Special Report

Best and Worst Run States in America: A Survey of All 50

Samuel Stebbins

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21. New Hampshire
> 2018 unemployment: 2.5% (2nd lowest)
> Pension funded ratio: 62.7% (14th lowest)
> 1 yr. GDP growth: 2.3% (21st lowest)
> Poverty rate: 7.6% (the lowest)
> Moody’s credit rating and outlook: Aa1/Stable

People living in New Hampshire are far less likely to face serious financial hardship than the typical American. The poverty rate in New Hampshire is just 7.6%, the lowest of any state and well below the 13.1% national rate. The lower incidence of poverty is partially the product of a strong job market. Just 2.5% of workers in New Hampshire were out of a job in 2018, a far smaller share than the 3.9% national unemployment rate.

New Hampshire relies heavily on credit to fund state operations, however. The state has an outstanding debt equivalent to $5,734 per resident, one of the highest debts per capita of any state.

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22. North Carolina
> 2018 unemployment: 3.9% (25th highest)
> Pension funded ratio: 90.7% (6th highest)
> 1 yr. GDP growth: 2.4% (25th highest)
> Poverty rate: 14.0% (15th highest)
> Moody’s credit rating and outlook: Aaa/Stable

North Carolina is one of the 15 states with a perfect triple A credit rating and a stable outlook from Moody’s. Indeed, the state has funding for over 90% of its pension obligations — far more than most states. The state also has relatively little overall debt.

Economic growth, however, has been modest in North Carolina lately. The state’s economy grew by just 2.4% in 2018, below the 2.9% national GDP growth last year. Stronger economic growth could help reduce poverty in the state. North Carolina’s poverty rate of 14.0% is slightly higher than the 13.1% national rate.

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23. Delaware
> 2018 unemployment: 3.8% (25th lowest)
> Pension funded ratio: 82.8% (11th highest)
> 1 yr. GDP growth: 0.0% (the lowest)
> Poverty rate: 12.5% (24th lowest)
> Moody’s credit rating and outlook: Aaa/Stable

Delaware was the only state to report no economic growth in 2018. Economic stagnation in the state stood in stark contrast to the national 2.9% GDP growth over the same period. Still, by other measures, Delaware’s economy is performing as well or better than the national economy as a whole. For example, the state’s 3.8% unemployment rate is slightly lower than the 3.9% national rate. Additionally, just 12.5% of state residents live below the poverty line compared to 13.1% of Americans nationwide. Delaware also has funding for 82.8% of its pension obligations, while most states have less than 75% of pension obligations funded.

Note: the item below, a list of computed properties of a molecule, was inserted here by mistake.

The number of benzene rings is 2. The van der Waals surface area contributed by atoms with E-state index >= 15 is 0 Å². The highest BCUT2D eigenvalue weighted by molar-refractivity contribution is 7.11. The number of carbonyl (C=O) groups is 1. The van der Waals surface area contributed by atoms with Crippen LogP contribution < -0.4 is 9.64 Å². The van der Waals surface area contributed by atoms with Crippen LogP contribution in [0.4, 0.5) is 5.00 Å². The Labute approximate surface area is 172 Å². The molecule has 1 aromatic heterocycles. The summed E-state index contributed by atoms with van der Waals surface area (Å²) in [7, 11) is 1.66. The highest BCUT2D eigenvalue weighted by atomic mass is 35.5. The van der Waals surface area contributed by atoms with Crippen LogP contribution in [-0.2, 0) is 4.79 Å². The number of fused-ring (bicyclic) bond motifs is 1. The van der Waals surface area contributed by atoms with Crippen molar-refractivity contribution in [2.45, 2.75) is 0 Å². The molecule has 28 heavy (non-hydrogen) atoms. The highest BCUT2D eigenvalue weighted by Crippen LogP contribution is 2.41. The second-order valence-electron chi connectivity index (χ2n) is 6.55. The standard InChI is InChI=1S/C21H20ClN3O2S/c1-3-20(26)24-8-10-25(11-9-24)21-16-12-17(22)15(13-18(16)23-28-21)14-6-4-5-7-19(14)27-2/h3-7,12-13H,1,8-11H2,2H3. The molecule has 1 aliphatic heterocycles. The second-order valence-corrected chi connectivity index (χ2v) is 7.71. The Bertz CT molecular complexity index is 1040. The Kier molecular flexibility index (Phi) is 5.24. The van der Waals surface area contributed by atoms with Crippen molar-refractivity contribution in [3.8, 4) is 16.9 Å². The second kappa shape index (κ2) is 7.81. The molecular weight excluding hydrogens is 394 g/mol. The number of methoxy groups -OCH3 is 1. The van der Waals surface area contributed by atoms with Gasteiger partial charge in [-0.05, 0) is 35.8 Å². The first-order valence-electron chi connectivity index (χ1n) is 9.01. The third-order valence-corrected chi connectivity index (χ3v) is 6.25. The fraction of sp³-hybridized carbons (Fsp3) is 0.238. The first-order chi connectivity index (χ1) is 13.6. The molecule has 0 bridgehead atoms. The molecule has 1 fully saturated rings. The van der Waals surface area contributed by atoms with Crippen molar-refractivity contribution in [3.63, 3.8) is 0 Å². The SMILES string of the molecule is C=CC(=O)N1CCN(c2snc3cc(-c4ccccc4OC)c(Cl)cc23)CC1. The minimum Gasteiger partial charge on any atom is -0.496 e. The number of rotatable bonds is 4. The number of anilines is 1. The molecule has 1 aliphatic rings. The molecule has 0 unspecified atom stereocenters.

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24. Michigan
> 2018 unemployment: 4.1% (20th highest)
> Pension funded ratio: 65.1% (20th lowest)
> 1 yr. GDP growth: 2.5% (22nd highest)
> Poverty rate: 14.1% (13th highest)
> Moody’s credit rating and outlook: Aa1/Stable

Financial insecurity is more common in Michigan than it is nationwide on average. Across the state, 14.1% of the population lives below the poverty line, compared to the national poverty rate of 13.1%. The higher poverty rate in the state may be partially attributable to a weaker than average job market. Michigan’s annual unemployment rate of 4.1% is slightly higher than the comparable 3.9% national rate.

Michigan is better prepared than most states to weather economic downturns and have emergency funding. The state has the equivalent of 9.9% of its annual budget saved in a rainy day fund, above the 8.3% average across all states.

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25. Hawaii
> 2018 unemployment: 2.4% (the lowest)
> Pension funded ratio: 54.8% (8th lowest)
> 1 yr. GDP growth: 2.4% (23rd lowest)
> Poverty rate: 8.8% (2nd lowest)
> Moody’s credit rating and outlook: Aa1/Stable

Just 8.8% of Hawaiians live below the poverty line, well below the 13.1% of Americans nationwide. The greater likelihood of financial security is likely due in part to the state’s strong job market. Just 2.4% of workers in Hawaii were out of a job in 2018, the lowest unemployment rate among states and well below the 3.9% national rate.

Like many other states that rank lower on this list, Hawaii may be facing a pension crisis. Currently, the state has funding for just 54.8% of its pension obligations. Across all states, the average pension funded ratio is 69.1%.

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